First off, some of the best games to come out for this platform on HuCard format were not released outside of Japan so if you're looking to play these without needing to mod the console or get a converter, I would recommend picking up a PC-Engine system from Japan like the gray Core-Grafx console. These usually run around 100$ on Ebay but I've seen some going for less than that. An all-round solution would be to try and pick up a Turbo-Duo RX system which affords you the ability to play Japanese HuCards and Turbo CD's (Super CD's on older drives require the System 3 Card and these are pretty expensive) without modding but these go into high money territory and unfortunately the optical CD drives on these systems are a bit finicky and break down over time, or at least from what I've heard. A more viable option would be to pick up a used TurboGrafx-16 if you are only interested in playing NA releases and then invest in a Turbo Everdrive to play the Japanese titles. Finally, speaking from personal experience, I don't recommend getting a PAL region console unless you're into collecting due to the fact that these operate at 50HZ and run on 220V and don't have CD support. The games run slower and because of the PAL video signal the image is slightly stretched. I picked one up new in box a few years back and got myself an Everdrive but the slower framerate and audio ruined the experience for me.

Anyways, you can always go the route of emulation even if you decide to pick up the original CD's like Rondo of Blood since these can be run from a PC optical drive with no issues. This is how I've been enjoying these games for the past couple of years and allows me to focus on acquiring the games and not investing in the hardware and all the costs and hassles involved. Besides that, the original turbo pads are not very comfortable to play with the original hardware and these days owning a system is more of a collector/nostalgia trend and not as viable for anyone who just wants to play the games and have fun.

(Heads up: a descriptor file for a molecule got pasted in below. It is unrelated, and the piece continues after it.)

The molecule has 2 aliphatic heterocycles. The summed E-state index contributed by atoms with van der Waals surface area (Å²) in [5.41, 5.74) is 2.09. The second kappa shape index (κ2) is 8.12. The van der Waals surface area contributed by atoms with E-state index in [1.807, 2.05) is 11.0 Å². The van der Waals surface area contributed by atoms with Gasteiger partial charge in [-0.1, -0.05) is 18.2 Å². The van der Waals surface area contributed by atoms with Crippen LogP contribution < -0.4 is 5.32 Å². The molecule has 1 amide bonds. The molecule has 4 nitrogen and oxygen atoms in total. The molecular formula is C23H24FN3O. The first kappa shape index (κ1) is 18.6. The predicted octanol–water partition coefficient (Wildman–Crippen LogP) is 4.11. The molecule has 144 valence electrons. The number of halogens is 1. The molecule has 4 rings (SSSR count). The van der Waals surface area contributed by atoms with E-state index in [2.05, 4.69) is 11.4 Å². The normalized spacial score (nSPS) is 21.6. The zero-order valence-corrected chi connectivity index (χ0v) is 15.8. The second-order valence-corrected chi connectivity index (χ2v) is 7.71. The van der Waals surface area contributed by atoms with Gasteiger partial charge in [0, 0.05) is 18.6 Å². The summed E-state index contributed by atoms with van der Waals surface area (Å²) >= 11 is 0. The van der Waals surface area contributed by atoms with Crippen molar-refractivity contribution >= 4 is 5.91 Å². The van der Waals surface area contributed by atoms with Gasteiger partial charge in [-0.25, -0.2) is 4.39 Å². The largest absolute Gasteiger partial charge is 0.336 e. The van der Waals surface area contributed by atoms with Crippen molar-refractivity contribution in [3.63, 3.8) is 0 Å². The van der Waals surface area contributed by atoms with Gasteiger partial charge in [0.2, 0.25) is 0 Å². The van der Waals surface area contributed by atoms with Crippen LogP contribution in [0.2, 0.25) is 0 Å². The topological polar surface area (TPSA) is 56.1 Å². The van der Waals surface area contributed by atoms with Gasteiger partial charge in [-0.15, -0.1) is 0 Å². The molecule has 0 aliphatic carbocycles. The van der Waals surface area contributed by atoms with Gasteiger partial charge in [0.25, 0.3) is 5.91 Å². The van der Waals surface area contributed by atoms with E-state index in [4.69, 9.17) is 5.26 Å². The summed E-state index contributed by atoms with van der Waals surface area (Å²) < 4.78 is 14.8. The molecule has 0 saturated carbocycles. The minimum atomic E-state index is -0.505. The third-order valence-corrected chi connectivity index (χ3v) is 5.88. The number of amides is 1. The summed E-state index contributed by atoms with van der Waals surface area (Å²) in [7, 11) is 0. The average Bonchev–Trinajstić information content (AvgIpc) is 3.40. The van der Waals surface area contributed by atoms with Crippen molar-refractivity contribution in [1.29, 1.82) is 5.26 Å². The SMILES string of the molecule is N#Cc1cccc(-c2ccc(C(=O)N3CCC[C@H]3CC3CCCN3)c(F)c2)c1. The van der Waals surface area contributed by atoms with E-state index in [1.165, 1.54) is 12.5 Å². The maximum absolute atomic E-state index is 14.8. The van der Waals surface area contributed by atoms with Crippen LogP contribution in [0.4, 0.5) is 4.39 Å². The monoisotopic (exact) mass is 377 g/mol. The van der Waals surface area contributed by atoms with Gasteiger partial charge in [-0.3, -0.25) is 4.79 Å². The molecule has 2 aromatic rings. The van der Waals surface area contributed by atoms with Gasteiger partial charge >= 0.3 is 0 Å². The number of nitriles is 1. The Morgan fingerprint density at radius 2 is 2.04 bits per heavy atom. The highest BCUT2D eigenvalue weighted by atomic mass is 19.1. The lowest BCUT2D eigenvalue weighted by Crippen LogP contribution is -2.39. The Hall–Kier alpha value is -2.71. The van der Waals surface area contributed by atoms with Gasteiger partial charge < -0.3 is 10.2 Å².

I have seen region mods and AV mods for these. Do these get modded to RGB or S-Video? Have you heard of anyone using these with a Framemeister?
I believe most a/v mods opt for the Sega Genesis model 2 port which supports RGB and composite video but if you sits you can get it modded for S-Video too. You can also use HD Retrovision's Sega Genesis component cables which give nearly identical results to RGB albeit in component video. It should work fine with the Framemeister. I use a PCB which plugs into the back of my PCE and output component to my Framemeister and it looks pretty great.

I use the HD Retrovision's Sega Genesis component cables for my modded TG-16 and it does look very nice.  However, it does NOT work with every TV.  Just because your TV has component ports on the back doesn't mean this will work.  It has something to do with up scaling the signal.  They explain it all very clearly on their website.
Yeah, I've ran into this issue before with my old 720p LG TV which I now use as a computer monitor. It would not accept 240p signal over component at all, but running it through a component to hdmi converter did the trick. My Samsung does accept 240p over component and I was using that for SNES and Genesis for a good while and was happy with it. A bit later I won an eBay auction for a used Framemeister for 180 bucks and have been using it ever since and won't look back.
I collect vidya games and vidya game accessories I tell you what.

scoobs22

Re: Turbografx Hardware
« Reply #10 on: January 07, 2019, 10:17:30 pm »
I wish I bought a Turbografx system in its heyday. I remember seeing them at Toys R Us for $50 near the end of its run in the U.S.

That's precisely when I got mine. Except I only had Keith Courage and Power Golf, so it got sent away to the back of the closet in record time.

It truly is a beast, though. I'm really glad I never got rid of it.